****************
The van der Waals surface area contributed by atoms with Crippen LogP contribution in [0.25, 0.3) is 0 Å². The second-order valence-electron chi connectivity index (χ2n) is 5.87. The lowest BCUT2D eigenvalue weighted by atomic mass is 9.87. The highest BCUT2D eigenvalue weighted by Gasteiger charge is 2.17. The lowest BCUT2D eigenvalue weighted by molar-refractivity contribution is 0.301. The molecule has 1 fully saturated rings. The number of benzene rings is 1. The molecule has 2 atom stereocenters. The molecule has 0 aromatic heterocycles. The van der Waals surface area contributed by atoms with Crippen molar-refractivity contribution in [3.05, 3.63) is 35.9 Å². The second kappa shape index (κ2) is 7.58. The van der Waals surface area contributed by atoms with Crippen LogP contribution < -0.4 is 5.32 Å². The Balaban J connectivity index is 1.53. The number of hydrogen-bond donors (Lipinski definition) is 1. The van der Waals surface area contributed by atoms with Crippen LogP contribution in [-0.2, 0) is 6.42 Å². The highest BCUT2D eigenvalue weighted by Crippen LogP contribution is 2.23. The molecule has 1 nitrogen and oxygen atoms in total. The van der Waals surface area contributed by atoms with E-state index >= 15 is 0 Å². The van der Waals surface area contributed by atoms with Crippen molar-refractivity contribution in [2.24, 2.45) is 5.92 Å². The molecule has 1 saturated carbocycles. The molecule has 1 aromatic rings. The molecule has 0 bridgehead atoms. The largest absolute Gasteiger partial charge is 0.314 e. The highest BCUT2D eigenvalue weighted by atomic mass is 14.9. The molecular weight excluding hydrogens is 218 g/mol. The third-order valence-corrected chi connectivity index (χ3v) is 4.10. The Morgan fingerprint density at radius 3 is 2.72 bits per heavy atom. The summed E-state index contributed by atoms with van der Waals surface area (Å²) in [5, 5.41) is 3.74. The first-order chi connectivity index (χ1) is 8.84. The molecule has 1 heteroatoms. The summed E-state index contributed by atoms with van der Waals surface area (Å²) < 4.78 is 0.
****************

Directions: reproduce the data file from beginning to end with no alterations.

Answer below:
The van der Waals surface area contributed by atoms with Crippen LogP contribution in [0.25, 0.3) is 0 Å². The second-order valence-electron chi connectivity index (χ2n) is 5.87. The lowest BCUT2D eigenvalue weighted by atomic mass is 9.87. The highest BCUT2D eigenvalue weighted by Gasteiger charge is 2.17. The lowest BCUT2D eigenvalue weighted by molar-refractivity contribution is 0.301. The molecule has 1 fully saturated rings. The number of benzene rings is 1. The molecule has 2 atom stereocenters. The molecule has 0 aromatic heterocycles. The van der Waals surface area contributed by atoms with Crippen molar-refractivity contribution in [3.05, 3.63) is 35.9 Å². The second kappa shape index (κ2) is 7.58. The van der Waals surface area contributed by atoms with Crippen LogP contribution < -0.4 is 5.32 Å². The Balaban J connectivity index is 1.53. The number of hydrogen-bond donors (Lipinski definition) is 1. The van der Waals surface area contributed by atoms with Crippen LogP contribution in [-0.2, 0) is 6.42 Å². The highest BCUT2D eigenvalue weighted by Crippen LogP contribution is 2.23. The molecule has 1 nitrogen and oxygen atoms in total. The van der Waals surface area contributed by atoms with E-state index >= 15 is 0 Å². The van der Waals surface area contributed by atoms with Crippen molar-refractivity contribution in [2.24, 2.45) is 5.92 Å². The molecule has 1 saturated carbocycles. The molecule has 1 aromatic rings. The molecule has 0 bridgehead atoms. The largest absolute Gasteiger partial charge is 0.314 e. The highest BCUT2D eigenvalue weighted by atomic mass is 14.9. The molecular weight excluding hydrogens is 218 g/mol. The third-order valence-corrected chi connectivity index (χ3v) is 4.10. The Morgan fingerprint density at radius 3 is 2.72 bits per heavy atom. The summed E-state index contributed by atoms with van der Waals surface area (Å²) in [5, 5.41) is 3.74. The first-order chi connectivity index (χ1) is 8.84. The molecule has 1 heteroatoms. The summed E-state index contributed by atoms with van der Waals surface area (Å²) < 4.78 is 0.